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Would You Post that on a Billboard? Then Don’t Post it on Facebook

Residents are urged to be aware of new, increasingly sophisticated forms of fraud and ID theft. 
Speaking at a conference on fraud and ID theft organised by Crime Stoppers, Police Minister Michael Daley said that NSW Police detectives were seeing new scams, where personal information gleaned off social networking sites was then used to target victims over the phone, or by email. 
"For all its benefits, technology has made it easier than ever for criminals to separate people from their hard-earned money," he said. 
"In the past, criminals have sourced their information about an individual by rummaging through garbage bins for bank statements, tax returns, any documents which can be used to compile a profile on a person.
"These days, social media and networking sites are routinely 'surfed' to compile a profile on a target individual.
"The people compiling the profiles are not necessarily the people who will scam you. The information-compilers will often on-sell their data to scammers," Mr Daley said. 
The advice follows new figures released by the Attorney General showing that since new laws targeting identity crime were introduced, police have issued some 50 court attendance notices.  The DPP has also advised that 18 matters involving 111 counts are currently being prosecuted in the District Court.
"These new offences, which commenced on 22 February this year, recognize that crime is evolving, and that criminals are now dealing in information that can be used by others to commit crimes like fraud" NSW Attorney General John Hatzistergos.
The laws make it a crime to sell, use, or possess identification information with criminal intent. 
"These figures showing the number of charges since the laws commenced demonstrate that Police are working hard to stamp out a crime that costs the Australian community nearly $1 billion a year" he said.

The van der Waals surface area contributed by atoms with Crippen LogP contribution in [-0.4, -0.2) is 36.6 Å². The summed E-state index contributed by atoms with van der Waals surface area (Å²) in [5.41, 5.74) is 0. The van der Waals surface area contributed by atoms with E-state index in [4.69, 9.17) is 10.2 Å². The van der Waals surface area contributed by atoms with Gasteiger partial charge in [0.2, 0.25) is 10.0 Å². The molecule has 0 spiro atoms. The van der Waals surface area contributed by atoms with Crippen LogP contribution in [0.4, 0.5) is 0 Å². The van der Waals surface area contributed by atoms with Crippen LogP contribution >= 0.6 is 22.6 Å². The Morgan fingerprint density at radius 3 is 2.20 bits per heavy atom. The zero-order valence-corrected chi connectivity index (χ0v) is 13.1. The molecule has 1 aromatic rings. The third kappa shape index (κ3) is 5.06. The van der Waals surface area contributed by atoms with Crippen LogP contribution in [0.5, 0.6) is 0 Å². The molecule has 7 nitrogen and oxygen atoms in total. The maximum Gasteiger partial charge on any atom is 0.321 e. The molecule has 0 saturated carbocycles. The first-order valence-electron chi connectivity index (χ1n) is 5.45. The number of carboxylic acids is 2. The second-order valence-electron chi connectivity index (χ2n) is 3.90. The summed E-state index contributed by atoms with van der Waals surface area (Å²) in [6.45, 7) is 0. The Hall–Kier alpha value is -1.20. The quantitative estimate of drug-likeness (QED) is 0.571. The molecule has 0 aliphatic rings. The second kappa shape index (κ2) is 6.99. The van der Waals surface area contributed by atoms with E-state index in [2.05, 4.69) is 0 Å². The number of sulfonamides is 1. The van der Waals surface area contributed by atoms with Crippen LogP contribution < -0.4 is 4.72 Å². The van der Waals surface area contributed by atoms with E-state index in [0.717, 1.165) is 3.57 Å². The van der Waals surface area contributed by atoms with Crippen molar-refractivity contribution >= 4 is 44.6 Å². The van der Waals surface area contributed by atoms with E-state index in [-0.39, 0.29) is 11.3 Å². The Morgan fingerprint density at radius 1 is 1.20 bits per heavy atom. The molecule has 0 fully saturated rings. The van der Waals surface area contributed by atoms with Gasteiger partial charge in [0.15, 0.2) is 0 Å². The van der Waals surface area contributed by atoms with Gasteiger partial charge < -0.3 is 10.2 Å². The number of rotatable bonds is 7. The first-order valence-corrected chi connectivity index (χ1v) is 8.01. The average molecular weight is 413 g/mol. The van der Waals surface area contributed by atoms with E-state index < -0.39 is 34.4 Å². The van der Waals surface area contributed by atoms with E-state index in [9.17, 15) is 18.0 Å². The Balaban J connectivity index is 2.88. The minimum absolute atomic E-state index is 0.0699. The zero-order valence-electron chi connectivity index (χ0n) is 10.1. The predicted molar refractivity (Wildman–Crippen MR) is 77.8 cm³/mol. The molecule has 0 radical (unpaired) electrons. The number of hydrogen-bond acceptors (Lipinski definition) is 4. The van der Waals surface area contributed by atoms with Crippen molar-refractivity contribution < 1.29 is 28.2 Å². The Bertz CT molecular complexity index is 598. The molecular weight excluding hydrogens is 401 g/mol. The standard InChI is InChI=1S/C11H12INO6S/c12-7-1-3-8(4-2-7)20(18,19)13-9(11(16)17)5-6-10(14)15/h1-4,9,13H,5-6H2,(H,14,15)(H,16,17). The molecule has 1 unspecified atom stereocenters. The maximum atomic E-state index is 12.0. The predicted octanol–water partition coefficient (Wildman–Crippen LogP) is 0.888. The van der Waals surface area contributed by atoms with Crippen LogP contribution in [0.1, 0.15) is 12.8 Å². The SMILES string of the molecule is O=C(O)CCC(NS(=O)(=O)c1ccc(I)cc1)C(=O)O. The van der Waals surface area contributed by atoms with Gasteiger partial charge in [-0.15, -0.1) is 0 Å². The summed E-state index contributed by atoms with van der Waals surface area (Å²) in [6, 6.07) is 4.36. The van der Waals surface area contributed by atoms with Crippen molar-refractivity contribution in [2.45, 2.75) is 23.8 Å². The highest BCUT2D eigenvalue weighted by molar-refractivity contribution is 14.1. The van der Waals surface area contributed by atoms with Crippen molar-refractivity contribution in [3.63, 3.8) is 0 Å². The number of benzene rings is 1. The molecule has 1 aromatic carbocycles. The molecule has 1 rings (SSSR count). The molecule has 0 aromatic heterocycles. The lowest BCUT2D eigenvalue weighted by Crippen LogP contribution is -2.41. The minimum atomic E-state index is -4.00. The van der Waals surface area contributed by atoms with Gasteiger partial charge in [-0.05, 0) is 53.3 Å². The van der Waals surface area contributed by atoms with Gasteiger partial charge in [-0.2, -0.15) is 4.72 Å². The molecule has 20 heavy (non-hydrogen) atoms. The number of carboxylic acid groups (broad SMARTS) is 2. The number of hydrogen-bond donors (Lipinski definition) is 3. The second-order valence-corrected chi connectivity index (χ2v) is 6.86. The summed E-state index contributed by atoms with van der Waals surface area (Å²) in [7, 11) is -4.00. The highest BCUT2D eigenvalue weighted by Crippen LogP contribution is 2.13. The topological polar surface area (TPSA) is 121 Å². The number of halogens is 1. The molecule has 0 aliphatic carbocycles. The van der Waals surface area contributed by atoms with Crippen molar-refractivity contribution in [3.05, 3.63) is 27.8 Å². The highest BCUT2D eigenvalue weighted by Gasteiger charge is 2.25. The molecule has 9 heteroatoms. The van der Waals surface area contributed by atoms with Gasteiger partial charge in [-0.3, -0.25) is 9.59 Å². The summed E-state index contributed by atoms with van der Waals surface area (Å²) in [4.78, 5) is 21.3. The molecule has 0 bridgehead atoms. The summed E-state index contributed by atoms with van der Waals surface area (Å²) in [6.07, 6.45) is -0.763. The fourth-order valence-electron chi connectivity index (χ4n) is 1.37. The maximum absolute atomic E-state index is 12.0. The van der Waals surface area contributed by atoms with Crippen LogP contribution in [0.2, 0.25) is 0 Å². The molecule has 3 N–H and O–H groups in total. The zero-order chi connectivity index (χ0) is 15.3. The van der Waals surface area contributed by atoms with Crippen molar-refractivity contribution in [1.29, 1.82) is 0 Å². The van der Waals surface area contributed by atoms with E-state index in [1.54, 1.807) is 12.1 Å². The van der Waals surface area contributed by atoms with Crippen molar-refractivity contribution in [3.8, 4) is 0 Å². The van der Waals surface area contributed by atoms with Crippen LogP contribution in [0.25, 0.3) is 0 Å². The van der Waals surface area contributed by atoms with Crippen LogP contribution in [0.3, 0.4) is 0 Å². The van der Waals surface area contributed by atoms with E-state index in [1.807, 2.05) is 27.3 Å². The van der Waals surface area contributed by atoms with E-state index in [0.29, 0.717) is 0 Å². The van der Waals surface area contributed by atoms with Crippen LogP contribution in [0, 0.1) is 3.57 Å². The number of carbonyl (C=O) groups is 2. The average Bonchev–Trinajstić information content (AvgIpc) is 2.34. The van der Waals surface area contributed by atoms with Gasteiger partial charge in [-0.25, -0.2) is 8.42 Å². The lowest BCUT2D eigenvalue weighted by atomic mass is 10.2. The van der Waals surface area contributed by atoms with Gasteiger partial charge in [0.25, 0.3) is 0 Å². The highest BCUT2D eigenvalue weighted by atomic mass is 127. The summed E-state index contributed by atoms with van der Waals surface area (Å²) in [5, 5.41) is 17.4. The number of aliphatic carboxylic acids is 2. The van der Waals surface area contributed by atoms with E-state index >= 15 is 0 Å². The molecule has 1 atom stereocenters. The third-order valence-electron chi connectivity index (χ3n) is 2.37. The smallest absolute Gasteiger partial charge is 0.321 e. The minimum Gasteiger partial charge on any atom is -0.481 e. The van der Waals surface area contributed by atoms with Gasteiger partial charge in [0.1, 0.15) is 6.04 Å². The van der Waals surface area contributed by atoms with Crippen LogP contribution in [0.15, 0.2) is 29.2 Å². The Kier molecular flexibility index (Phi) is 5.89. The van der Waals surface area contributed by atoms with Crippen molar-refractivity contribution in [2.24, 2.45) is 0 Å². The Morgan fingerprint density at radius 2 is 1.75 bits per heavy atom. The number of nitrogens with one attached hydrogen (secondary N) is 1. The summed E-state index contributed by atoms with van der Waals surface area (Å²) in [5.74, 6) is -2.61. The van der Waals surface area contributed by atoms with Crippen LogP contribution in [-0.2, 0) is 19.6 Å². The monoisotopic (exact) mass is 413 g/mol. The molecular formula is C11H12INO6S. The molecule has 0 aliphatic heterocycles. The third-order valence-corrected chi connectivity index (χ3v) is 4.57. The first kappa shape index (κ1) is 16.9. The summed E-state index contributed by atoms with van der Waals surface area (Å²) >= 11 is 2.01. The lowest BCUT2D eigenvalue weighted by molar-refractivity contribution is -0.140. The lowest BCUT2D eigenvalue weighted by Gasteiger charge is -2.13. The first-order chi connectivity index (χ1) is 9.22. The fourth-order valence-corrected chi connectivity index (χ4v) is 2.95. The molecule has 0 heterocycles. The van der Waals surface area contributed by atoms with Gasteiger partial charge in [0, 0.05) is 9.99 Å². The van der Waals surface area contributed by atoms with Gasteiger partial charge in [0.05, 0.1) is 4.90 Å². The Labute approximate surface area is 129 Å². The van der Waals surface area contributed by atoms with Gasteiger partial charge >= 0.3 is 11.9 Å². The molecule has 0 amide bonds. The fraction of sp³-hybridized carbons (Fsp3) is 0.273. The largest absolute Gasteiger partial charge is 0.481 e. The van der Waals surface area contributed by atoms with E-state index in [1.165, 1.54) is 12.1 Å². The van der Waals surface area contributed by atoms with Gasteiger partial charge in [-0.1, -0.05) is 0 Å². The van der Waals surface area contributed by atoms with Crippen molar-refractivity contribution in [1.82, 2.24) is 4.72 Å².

Mr Daley gave an example of a recent scam through which a woman was told in an online chat room that they thought their mum went to school with the target's mum. 
The alleged offender then asked for the victim's maiden name – a common security question for various accounts to verify a person's identity.
Mr Daley said that once a scammer has personal information such as your date of birth, address, occupation or mother's maiden name – it can be very easy for them to convince a victim that they are from a legitimate Government agency. 
"There have been approximately 120 reports since mid-February of a new scam that involves the scammer contacting the victim, and purporting to work for the Australian Tax Office or another Government Agency or a bank," he said. 
"These scammers use information gleaned off social-networking sites or chat-rooms to convince their target that they are from a legitimate organisation. 
"Scammers are typically excellent salesmen, they are people who can 'read' individuals.
"They know how to appeal to a person's weaknesses, be it a person willing to pay money to secure a fictional lottery win in Nigeria or a beautiful Russian bride. 
"So I'd ask the community to protect their online information and to remember that if the offer is too good to be true, it probably is," Mr Daley said. 
Tips and Hints:
• Never put any information about yourself on a social networking wall that you would not feel comfortable also putting on a billboard on a busy road;
• Is the person who wants to be "friended" actually who they say they? Make sure you know the people you are adding as friends; 
• Ensure your security settings are up to date and your page is not available to everyone.
• Information which can be used by criminals includes; date of birth, address, photos and images suitable for ID Theft, occupation, pets names (a common password choice),
when people are going on holidays, or information about the purchase of a new home, car or holiday house. 
In the current scam, the offender convinces the recipient that they have been selected from a number of people who are eligible to claim a reward for continually paying their taxes or they have been overcharged bank fees or Government fees. 
The caller promises to have funds electronically sent to their bank account if the details of this (with other personal identification details) are supplied verbally. 
The details provided then allow the offender to withdraw funds from the victim's bank account.   
The offender could also request that money be sent via Western Union as a form of "advance".  This is represented as a Service Fee, Transfer Request or a Rebate Fee. 
Very recently these representations have been made by email, with very authentic looking logos and a convincing, but fake, Tax Office form. The email may also direct victims to a bogus ATO website and request personal identification and financial information. 
Any person who believes they may have received such telephone call or email of this nature is advised to report the matter to the local police. 
Under no circumstances should they respond to or engage in further communication with the caller / sender of suspicious email.